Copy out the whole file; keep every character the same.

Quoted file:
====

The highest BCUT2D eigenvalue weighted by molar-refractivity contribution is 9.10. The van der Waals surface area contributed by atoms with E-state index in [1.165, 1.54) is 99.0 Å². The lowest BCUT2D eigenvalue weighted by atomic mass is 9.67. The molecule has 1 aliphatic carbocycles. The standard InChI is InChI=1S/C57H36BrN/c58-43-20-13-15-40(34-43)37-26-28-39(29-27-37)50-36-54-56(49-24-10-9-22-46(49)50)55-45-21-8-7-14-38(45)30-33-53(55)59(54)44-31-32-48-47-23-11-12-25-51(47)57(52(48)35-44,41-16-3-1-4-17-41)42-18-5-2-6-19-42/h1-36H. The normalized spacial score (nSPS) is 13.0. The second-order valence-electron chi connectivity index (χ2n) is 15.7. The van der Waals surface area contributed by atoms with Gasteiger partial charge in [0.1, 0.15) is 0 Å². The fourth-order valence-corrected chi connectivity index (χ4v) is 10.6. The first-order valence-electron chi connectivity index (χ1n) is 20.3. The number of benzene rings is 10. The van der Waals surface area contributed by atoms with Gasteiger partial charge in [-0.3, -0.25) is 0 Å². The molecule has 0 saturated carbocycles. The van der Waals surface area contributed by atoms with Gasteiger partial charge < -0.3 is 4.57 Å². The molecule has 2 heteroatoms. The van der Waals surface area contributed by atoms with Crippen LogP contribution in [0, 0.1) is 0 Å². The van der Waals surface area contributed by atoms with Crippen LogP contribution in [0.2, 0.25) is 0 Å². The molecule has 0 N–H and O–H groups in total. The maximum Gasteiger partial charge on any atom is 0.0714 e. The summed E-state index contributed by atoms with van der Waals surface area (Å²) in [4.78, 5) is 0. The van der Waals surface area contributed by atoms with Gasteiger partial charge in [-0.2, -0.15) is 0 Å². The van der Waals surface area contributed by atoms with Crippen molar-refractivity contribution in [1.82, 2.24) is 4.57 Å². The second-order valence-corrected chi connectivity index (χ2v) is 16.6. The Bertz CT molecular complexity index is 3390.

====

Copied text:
The highest BCUT2D eigenvalue weighted by molar-refractivity contribution is 9.10. The van der Waals surface area contributed by atoms with E-state index in [1.165, 1.54) is 99.0 Å². The lowest BCUT2D eigenvalue weighted by atomic mass is 9.67. The molecule has 1 aliphatic carbocycles. The standard InChI is InChI=1S/C57H36BrN/c58-43-20-13-15-40(34-43)37-26-28-39(29-27-37)50-36-54-56(49-24-10-9-22-46(49)50)55-45-21-8-7-14-38(45)30-33-53(55)59(54)44-31-32-48-47-23-11-12-25-51(47)57(52(48)35-44,41-16-3-1-4-17-41)42-18-5-2-6-19-42/h1-36H. The normalized spacial score (nSPS) is 13.0. The second-order valence-electron chi connectivity index (χ2n) is 15.7. The van der Waals surface area contributed by atoms with Gasteiger partial charge in [0.1, 0.15) is 0 Å². The fourth-order valence-corrected chi connectivity index (χ4v) is 10.6. The first-order valence-electron chi connectivity index (χ1n) is 20.3. The number of benzene rings is 10. The van der Waals surface area contributed by atoms with Gasteiger partial charge in [-0.3, -0.25) is 0 Å². The molecule has 0 saturated carbocycles. The van der Waals surface area contributed by atoms with Gasteiger partial charge < -0.3 is 4.57 Å². The molecule has 2 heteroatoms. The van der Waals surface area contributed by atoms with Crippen LogP contribution in [0, 0.1) is 0 Å². The van der Waals surface area contributed by atoms with Crippen LogP contribution in [0.2, 0.25) is 0 Å². The molecule has 0 N–H and O–H groups in total. The maximum Gasteiger partial charge on any atom is 0.0714 e. The summed E-state index contributed by atoms with van der Waals surface area (Å²) in [4.78, 5) is 0. The van der Waals surface area contributed by atoms with Gasteiger partial charge in [-0.2, -0.15) is 0 Å². The van der Waals surface area contributed by atoms with Crippen molar-refractivity contribution in [1.82, 2.24) is 4.57 Å². The second-order valence-corrected chi connectivity index (χ2v) is 16.6. The Bertz CT molecular complexity index is 3390.